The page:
Television might keep Abigail’s Party relevant, but it can also – as this suggests – reduce it to an exercise in nostalgia and kitsch. In 1997 BBC2 (2) curated an Abigail’s Party Night to celebrate the 20th anniversary of the first broadcast. This included a showing of the play itself, a profile of Alison Steadman, a documentary featuring Leigh and the surviving cast and crew, another about Demis Roussos, and a couple of brief interludes entitled ‘Party Nibbles’, which featured celebrities discussing the clothing and food at Beverly’s do. As Raymond Williams observed, television viewing is often less about discrete programmes than the ‘flow’ of broadcasting. Consequently, the experiences of watching Abigail’s Party as a contemporary Play For Today, a strand which often featured experimental, hard-hitting drama, and as the focus of a theme night framed by documentaries about incidental (and not even original) (3) features of the play, and interstitials with a retro styling would be quite different and, together with the passage of time, would shape its reception and interpretation by audiences.
The play’s aesthetic is increasingly presented not as a key element of a biting social commentary but as kitsch fashion trend. In 2012 Topshop advertised a range of retro clothing on their website encouraging shoppers to ‘Get all dressed up and come on over for Abigail’s Party! Think cocktails and finger food, prints, embellishments and billowing sleeves – we’re playing by 70s rules.’ Similarly, in 2015 a hipster supper-club was offering an Abigail’s Party themed ‘five course pop-up dining experience, combining food, theatre, music and set design […] complete with lava lamps, hostess trolleys, shag-pile rugs, loud wallpaper, jazzy sofas, drinks cabinets and every shade of beige.’ Leigh himself claims to find this ‘70s kitsch thing … extremely bizarre’ and argues that ‘no one … who knows the play [should] run away with the idea that it’s … just an exercise in kitsch, … because a man does die of a heart attack and some quite serious things happen below the comic surface.’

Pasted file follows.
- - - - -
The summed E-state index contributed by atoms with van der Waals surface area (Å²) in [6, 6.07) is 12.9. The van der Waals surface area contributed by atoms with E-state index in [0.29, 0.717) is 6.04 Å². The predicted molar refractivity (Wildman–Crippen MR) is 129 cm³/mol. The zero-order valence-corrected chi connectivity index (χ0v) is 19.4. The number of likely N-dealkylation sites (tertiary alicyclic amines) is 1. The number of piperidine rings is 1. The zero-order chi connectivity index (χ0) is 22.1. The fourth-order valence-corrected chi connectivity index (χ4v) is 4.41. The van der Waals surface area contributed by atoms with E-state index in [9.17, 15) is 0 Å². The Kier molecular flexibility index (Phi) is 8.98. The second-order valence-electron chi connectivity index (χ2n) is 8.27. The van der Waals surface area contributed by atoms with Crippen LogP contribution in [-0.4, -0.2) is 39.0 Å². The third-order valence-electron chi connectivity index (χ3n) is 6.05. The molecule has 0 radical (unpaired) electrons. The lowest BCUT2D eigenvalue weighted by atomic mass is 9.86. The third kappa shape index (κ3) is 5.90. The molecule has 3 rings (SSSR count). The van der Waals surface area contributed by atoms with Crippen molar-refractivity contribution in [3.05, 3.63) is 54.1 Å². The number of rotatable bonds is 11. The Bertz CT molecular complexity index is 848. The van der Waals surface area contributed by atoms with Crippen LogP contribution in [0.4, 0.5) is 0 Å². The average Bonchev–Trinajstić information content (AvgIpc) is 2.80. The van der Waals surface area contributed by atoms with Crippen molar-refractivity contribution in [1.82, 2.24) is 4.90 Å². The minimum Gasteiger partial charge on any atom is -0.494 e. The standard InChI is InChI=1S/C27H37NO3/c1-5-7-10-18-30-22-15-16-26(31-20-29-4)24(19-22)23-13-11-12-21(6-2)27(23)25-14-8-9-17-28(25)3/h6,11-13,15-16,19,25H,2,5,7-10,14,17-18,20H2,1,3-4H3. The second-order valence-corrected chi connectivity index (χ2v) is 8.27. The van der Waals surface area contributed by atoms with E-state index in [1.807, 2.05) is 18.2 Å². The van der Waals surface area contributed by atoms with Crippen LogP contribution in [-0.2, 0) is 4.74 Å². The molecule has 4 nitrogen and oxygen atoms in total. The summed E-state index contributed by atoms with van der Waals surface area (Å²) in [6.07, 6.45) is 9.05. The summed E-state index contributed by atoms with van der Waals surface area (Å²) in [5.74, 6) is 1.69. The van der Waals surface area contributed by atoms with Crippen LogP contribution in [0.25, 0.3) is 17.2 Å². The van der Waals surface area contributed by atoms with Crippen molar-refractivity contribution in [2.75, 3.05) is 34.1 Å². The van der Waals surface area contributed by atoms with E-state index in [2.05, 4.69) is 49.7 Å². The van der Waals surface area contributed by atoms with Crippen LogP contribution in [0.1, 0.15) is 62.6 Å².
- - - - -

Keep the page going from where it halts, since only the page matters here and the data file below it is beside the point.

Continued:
If Abigail’s Party is perceived as kitsch it arguably becomes both superficial and ‘safe’, with its essential humanity overwhelmed by an unhealthy fixation on the décor. In this sense, the play itself perhaps falls victim to a similar fate to its protagonists.
(1) The painting in question is ‘Wings of Love’ by Stephen Pearson (1972), which depicts a naked man and woman encircled by a giant swan in a quasi-surrealist landscape. It was a commercially reproduced picture that sold in huge numbers. It has become - together with Vladimir Tretchikoff’s green-skinned ‘Chinese Girl’ and Violet Skinner’s ‘Wild White Horses’ - an icon of ‘kitsch’ art and has enjoyed a renewed popularity as such. In 1999 it featured in an exhibition called ‘Taste: The New Religion’ at Manchester’s Cornerhouse Arts Centre.
(2) This was repeated in 2007 on BBC Four to mark the 30th anniversary.
(3) Due to copyright restrictions, when the play was transferred from stage to television, Elvis Presley was replaced by Tom Jones, and Jose Feliciano by Demis Roussos, substitutions that Leigh described as ‘ridiculous’. However, Roussos became such an iconic element of the play that when the play was revived at the Hampstead Theatre in 2002, Leigh recalls that ‘the production was absolutely faithful to the original stage play, except I allowed the director David Grindley to use Demis Roussos instead of Jose Feliciano. The feeling was that people would be so disappointed otherwise.’
About the Author
Dr Ruth Adams is a Senior Lecturer in the Department of Culture, Media & Creative Industries at King's College London, where she has worked since 2003. She writes about museums and heritage, youth subcultures, popular music, film & television, and digital technology. She is interested in Englishness, nostalgia, the legacies of colonialism, gender and ethnicity, socio-economic class and cultural consumption.
Abigail’s Party, Dir. Mike Leigh, BBC, UK, 1977. [BBC DVD, 2003]
‘All About Abigail’s Party’, Mike Leigh At The BBC [documentary extra, DVD] Dir. Alexandra Briscoe. BBC, UK, 2007. [BBC DVD, 2009]
Arena: ‘Mike Leigh – Making Plays’, Ed. Alan Yentob. BBC, UK, 1982. Mike Leigh At The BBC [documentary extra, DVD] [BBC DVD, 2009]
Ray Carney & Leonard Quart, The Films of Mike Leigh: Embracing the World, (Cambridge: Cambridge University Press, 2000)
Ned Chaillet, ‘Abigail’s Party’, Times, (22 April 1977)
Russell Davies (ed.), The Kenneth Williams Diaries, (London: HarperCollins, 1994)
Bernard Levin, ‘To see ourselves as others see us’, Sunday Times, (1 May 1977)
Dennis Potter, ‘Trampling the mud from wall to wall’, Sunday Times, (6 November 1977)
Amy Raphael (ed.), Mike Leigh on Mike Leigh, (London: Faber & Faber, 2008)
Irving Wardle, ‘Elegy for Suburban Wasteland’, Times, (19 July 1977)
Raymond Williams, Television: Technology and cultural form, (London: Routledge, 1974, 2010 edn.)